A prenuptial agreement (prenup) can help you avoid issues that could arise during your marriage. Everyone goes into marriage with the idea of making it last. In fact, as Valentine’s Day approaches, it can inspire thoughts of romance and lead to wedding plans. It’s a day for couples to commemorate the love they share for each other. Moreover, one of the most loving actions you can take is to lay a strong foundation for marriage. You can do that by addressing potential legal issues before problems arise.
What is a prenuptial agreement?
A prenup is a binding contract made between two people prior to marriage. It defines the parameters of property, debts, and property rights after marrying. Making an agreement ahead of time can reduce the risk of contention over assets after marriage.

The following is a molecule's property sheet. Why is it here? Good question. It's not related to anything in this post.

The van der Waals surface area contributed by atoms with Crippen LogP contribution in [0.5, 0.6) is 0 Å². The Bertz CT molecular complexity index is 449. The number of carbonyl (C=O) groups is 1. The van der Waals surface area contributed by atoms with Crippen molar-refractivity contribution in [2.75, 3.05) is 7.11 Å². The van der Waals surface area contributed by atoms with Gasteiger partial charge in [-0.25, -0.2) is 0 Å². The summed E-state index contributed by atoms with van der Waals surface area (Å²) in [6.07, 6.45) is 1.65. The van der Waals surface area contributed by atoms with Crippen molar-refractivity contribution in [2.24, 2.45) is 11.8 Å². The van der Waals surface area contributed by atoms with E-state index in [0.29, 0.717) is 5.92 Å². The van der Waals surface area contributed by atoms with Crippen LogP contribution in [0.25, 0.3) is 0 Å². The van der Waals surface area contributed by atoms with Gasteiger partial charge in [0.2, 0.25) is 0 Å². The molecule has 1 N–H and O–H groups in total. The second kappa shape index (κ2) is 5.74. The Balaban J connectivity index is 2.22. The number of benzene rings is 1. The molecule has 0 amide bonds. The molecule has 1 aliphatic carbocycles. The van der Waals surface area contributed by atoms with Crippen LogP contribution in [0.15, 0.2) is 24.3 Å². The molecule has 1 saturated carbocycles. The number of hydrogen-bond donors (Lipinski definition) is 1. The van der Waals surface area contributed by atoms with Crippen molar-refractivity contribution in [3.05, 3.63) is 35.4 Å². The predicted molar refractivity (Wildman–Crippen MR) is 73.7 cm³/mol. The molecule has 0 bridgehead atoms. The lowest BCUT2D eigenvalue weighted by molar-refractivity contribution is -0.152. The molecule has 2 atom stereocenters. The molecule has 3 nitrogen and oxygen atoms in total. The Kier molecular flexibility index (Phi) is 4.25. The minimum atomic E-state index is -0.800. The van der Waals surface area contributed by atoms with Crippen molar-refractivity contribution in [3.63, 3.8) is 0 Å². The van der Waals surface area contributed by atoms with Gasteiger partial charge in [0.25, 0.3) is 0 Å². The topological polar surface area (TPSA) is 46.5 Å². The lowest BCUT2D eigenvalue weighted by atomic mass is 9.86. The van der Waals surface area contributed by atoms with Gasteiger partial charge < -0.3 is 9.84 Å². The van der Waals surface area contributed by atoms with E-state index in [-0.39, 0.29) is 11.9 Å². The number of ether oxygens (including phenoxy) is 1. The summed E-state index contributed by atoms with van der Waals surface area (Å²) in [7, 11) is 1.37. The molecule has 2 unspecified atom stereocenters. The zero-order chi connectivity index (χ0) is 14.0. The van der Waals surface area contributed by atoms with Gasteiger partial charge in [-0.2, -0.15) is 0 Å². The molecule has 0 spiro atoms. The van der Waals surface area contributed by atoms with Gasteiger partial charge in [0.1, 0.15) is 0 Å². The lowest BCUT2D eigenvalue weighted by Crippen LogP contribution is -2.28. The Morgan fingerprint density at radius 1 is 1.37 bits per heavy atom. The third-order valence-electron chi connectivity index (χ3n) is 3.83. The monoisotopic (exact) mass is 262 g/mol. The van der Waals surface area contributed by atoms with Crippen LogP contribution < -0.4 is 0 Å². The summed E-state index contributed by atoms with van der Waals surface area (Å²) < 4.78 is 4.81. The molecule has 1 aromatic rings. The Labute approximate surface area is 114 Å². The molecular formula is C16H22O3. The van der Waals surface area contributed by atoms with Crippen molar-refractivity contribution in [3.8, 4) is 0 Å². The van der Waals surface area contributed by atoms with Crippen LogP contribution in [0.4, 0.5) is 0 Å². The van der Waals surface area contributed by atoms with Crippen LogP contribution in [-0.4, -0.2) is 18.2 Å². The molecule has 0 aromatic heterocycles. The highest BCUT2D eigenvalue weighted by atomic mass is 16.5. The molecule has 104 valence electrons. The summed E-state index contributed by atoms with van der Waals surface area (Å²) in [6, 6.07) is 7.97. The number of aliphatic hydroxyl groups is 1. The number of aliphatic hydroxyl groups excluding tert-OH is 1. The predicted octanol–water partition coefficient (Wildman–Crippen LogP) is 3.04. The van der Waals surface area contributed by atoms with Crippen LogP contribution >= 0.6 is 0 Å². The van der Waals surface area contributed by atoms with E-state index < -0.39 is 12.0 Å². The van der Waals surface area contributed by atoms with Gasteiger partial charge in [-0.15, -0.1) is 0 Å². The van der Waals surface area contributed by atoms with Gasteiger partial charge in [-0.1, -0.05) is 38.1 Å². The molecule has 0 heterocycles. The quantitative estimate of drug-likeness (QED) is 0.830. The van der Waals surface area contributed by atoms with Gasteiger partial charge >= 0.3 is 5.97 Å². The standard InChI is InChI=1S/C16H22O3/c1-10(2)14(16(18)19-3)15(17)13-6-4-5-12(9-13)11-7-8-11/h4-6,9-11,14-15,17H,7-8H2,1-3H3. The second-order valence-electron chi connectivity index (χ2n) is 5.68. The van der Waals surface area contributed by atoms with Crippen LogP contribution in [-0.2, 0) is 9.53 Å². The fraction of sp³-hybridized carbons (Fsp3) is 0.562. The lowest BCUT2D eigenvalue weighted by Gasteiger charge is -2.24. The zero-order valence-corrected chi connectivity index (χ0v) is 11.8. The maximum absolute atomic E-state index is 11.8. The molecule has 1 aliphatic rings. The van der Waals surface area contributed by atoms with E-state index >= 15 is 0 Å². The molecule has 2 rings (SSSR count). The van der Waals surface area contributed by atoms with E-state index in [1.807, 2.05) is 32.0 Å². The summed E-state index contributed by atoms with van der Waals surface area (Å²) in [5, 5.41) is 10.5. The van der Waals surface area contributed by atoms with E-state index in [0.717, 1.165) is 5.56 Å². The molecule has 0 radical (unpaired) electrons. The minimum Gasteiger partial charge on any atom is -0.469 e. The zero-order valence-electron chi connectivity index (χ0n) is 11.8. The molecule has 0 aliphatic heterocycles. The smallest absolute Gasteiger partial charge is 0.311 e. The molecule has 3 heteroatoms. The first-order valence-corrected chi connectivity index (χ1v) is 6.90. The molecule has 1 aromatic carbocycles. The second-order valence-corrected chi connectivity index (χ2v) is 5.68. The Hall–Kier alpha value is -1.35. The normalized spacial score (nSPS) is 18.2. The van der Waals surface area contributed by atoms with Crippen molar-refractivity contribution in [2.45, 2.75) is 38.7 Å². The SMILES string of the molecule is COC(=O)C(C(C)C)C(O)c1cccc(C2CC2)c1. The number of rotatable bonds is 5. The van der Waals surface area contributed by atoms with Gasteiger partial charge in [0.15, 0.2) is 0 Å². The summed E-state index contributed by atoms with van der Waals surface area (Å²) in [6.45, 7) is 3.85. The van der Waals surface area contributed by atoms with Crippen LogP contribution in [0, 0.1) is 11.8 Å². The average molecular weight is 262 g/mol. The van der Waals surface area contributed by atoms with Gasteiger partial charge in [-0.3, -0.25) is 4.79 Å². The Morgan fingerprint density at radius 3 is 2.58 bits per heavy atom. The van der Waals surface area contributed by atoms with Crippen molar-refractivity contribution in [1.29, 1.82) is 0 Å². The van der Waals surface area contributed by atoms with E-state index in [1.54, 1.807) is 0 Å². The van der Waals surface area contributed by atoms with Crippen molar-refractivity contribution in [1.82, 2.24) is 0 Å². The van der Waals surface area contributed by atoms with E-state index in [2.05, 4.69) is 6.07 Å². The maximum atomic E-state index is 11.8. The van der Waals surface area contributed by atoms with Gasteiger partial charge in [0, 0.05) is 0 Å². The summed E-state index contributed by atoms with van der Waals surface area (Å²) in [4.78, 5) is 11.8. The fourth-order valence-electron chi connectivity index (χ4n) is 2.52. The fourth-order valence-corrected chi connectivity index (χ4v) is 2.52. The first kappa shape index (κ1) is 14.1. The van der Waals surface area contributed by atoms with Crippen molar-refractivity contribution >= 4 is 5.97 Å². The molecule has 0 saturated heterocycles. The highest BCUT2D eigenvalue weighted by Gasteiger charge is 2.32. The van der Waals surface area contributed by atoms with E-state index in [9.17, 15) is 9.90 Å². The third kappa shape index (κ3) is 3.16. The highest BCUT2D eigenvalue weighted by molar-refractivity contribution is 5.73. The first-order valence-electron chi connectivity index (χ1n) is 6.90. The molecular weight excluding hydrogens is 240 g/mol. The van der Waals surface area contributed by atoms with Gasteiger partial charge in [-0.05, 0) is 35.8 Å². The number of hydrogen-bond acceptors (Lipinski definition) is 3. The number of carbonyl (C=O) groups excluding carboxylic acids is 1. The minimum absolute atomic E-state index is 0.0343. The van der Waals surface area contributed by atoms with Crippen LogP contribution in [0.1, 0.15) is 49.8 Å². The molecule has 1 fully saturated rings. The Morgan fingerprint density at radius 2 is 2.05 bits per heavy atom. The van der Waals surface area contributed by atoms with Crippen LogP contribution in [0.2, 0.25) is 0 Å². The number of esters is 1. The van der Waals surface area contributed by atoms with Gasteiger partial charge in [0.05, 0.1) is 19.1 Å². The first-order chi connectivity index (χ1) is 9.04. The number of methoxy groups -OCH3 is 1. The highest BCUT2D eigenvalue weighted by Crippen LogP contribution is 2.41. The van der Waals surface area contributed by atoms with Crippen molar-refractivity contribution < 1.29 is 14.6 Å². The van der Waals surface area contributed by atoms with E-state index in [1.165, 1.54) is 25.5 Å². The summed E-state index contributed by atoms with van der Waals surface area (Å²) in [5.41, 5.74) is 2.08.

What issues can a prenup address?
A prenup can address a number of issues, and not all of them are financial:
- Clarification of assets and financial rights. What property should you keep separate after marriage? Will you be responsible for your spouse’s debts brought into the marriage? You can seek protection against having to pay for debts you did not create. In the event of divorce or death, you can outline how to divide assets. Furthermore, you can waive the right to alimony for both spouses.
- Setting aside property for your children. Some couples may have reservations about marriage because of children from prior marriages. When they die or if they divorce, they want their share of property to go to their children and not to their spouse. A prenup can address these issues so that property passes as they intended. Without a prenup, the spouse could claim a larger share of the spouse’s property.
In the event of divorce or death, if there is no prenup, the courts have to base property division on Texas State laws. The state’s laws may not handle property in the manner you would wish.
The Law Office of Lindsey J. Wilson assists clients with devising prenuptial agreements. We also provide legal representation for clients in cases involving family law, custody and support, divorce, property division and modifications and enforcement.